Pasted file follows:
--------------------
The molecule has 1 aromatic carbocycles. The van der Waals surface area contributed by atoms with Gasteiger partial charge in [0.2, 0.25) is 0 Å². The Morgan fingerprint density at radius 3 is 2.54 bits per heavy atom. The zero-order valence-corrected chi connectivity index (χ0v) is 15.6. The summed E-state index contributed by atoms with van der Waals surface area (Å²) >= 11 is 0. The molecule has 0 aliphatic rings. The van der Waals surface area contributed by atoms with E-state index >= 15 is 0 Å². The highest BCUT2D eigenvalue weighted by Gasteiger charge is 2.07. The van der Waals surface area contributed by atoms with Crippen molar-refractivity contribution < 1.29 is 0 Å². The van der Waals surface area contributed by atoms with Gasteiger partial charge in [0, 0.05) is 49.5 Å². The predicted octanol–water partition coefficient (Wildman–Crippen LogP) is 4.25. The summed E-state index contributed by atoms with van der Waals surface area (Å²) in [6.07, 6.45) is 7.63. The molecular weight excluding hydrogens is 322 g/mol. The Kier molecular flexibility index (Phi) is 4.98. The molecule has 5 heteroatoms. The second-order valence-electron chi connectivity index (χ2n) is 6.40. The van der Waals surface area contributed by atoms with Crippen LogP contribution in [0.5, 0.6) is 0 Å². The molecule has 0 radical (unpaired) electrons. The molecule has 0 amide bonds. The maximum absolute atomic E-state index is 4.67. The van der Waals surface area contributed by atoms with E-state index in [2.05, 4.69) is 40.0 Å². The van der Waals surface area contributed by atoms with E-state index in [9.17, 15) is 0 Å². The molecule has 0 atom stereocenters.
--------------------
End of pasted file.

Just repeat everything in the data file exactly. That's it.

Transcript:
The molecule has 1 aromatic carbocycles. The van der Waals surface area contributed by atoms with Gasteiger partial charge in [0.2, 0.25) is 0 Å². The Morgan fingerprint density at radius 3 is 2.54 bits per heavy atom. The zero-order valence-corrected chi connectivity index (χ0v) is 15.6. The summed E-state index contributed by atoms with van der Waals surface area (Å²) >= 11 is 0. The molecule has 0 aliphatic rings. The van der Waals surface area contributed by atoms with E-state index >= 15 is 0 Å². The highest BCUT2D eigenvalue weighted by Gasteiger charge is 2.07. The van der Waals surface area contributed by atoms with Crippen molar-refractivity contribution < 1.29 is 0 Å². The van der Waals surface area contributed by atoms with Gasteiger partial charge in [0, 0.05) is 49.5 Å². The predicted octanol–water partition coefficient (Wildman–Crippen LogP) is 4.25. The summed E-state index contributed by atoms with van der Waals surface area (Å²) in [6.07, 6.45) is 7.63. The molecular weight excluding hydrogens is 322 g/mol. The Kier molecular flexibility index (Phi) is 4.98. The molecule has 5 heteroatoms. The second-order valence-electron chi connectivity index (χ2n) is 6.40. The van der Waals surface area contributed by atoms with Crippen LogP contribution in [0.5, 0.6) is 0 Å². The molecule has 0 radical (unpaired) electrons. The molecule has 0 amide bonds. The maximum absolute atomic E-state index is 4.67. The van der Waals surface area contributed by atoms with E-state index in [2.05, 4.69) is 40.0 Å². The van der Waals surface area contributed by atoms with E-state index in [9.17, 15) is 0 Å². The molecule has 0 atom stereocenters.